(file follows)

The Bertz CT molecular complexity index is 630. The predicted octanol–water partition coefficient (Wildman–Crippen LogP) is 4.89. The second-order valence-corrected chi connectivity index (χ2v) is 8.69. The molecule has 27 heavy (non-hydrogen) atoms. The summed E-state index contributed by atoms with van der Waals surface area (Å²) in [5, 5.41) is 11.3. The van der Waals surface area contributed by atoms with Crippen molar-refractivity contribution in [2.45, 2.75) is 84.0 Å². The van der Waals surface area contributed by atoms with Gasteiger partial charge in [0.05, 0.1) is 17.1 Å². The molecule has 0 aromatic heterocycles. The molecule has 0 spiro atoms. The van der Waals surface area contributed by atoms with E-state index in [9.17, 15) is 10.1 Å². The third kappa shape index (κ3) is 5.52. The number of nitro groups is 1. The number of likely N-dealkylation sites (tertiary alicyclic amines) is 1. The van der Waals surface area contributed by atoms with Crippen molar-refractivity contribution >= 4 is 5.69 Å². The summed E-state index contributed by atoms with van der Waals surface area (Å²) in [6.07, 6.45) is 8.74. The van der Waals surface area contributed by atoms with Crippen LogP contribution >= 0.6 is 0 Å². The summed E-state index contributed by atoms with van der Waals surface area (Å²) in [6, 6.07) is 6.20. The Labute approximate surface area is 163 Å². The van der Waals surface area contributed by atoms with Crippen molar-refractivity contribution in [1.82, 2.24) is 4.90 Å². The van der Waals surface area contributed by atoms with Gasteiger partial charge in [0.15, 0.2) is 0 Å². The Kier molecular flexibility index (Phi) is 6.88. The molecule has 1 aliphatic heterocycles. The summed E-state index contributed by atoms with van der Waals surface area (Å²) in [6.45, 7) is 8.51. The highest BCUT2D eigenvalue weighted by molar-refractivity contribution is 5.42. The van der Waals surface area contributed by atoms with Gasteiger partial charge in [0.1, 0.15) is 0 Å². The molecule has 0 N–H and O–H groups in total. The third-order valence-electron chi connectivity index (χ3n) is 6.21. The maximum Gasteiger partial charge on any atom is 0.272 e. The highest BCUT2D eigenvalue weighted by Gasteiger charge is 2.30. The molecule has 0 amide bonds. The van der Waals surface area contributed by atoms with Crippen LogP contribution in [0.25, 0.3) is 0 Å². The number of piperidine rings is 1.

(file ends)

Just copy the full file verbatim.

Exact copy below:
The Bertz CT molecular complexity index is 630. The predicted octanol–water partition coefficient (Wildman–Crippen LogP) is 4.89. The second-order valence-corrected chi connectivity index (χ2v) is 8.69. The molecule has 27 heavy (non-hydrogen) atoms. The summed E-state index contributed by atoms with van der Waals surface area (Å²) in [5, 5.41) is 11.3. The van der Waals surface area contributed by atoms with Crippen molar-refractivity contribution in [2.45, 2.75) is 84.0 Å². The van der Waals surface area contributed by atoms with Gasteiger partial charge in [0.05, 0.1) is 17.1 Å². The molecule has 0 aromatic heterocycles. The molecule has 0 spiro atoms. The van der Waals surface area contributed by atoms with E-state index in [9.17, 15) is 10.1 Å². The third kappa shape index (κ3) is 5.52. The number of nitro groups is 1. The number of likely N-dealkylation sites (tertiary alicyclic amines) is 1. The van der Waals surface area contributed by atoms with Crippen molar-refractivity contribution >= 4 is 5.69 Å². The summed E-state index contributed by atoms with van der Waals surface area (Å²) in [6.07, 6.45) is 8.74. The van der Waals surface area contributed by atoms with Crippen LogP contribution >= 0.6 is 0 Å². The summed E-state index contributed by atoms with van der Waals surface area (Å²) in [6, 6.07) is 6.20. The Labute approximate surface area is 163 Å². The van der Waals surface area contributed by atoms with Crippen molar-refractivity contribution in [1.82, 2.24) is 4.90 Å². The van der Waals surface area contributed by atoms with Gasteiger partial charge in [0.15, 0.2) is 0 Å². The Kier molecular flexibility index (Phi) is 6.88. The molecule has 1 aliphatic heterocycles. The summed E-state index contributed by atoms with van der Waals surface area (Å²) in [6.45, 7) is 8.51. The highest BCUT2D eigenvalue weighted by molar-refractivity contribution is 5.42. The van der Waals surface area contributed by atoms with Gasteiger partial charge in [0.1, 0.15) is 0 Å². The molecule has 0 N–H and O–H groups in total. The third-order valence-electron chi connectivity index (χ3n) is 6.21. The maximum Gasteiger partial charge on any atom is 0.272 e. The highest BCUT2D eigenvalue weighted by Gasteiger charge is 2.30. The molecule has 0 amide bonds. The van der Waals surface area contributed by atoms with Crippen LogP contribution in [0.25, 0.3) is 0 Å². The number of piperidine rings is 1.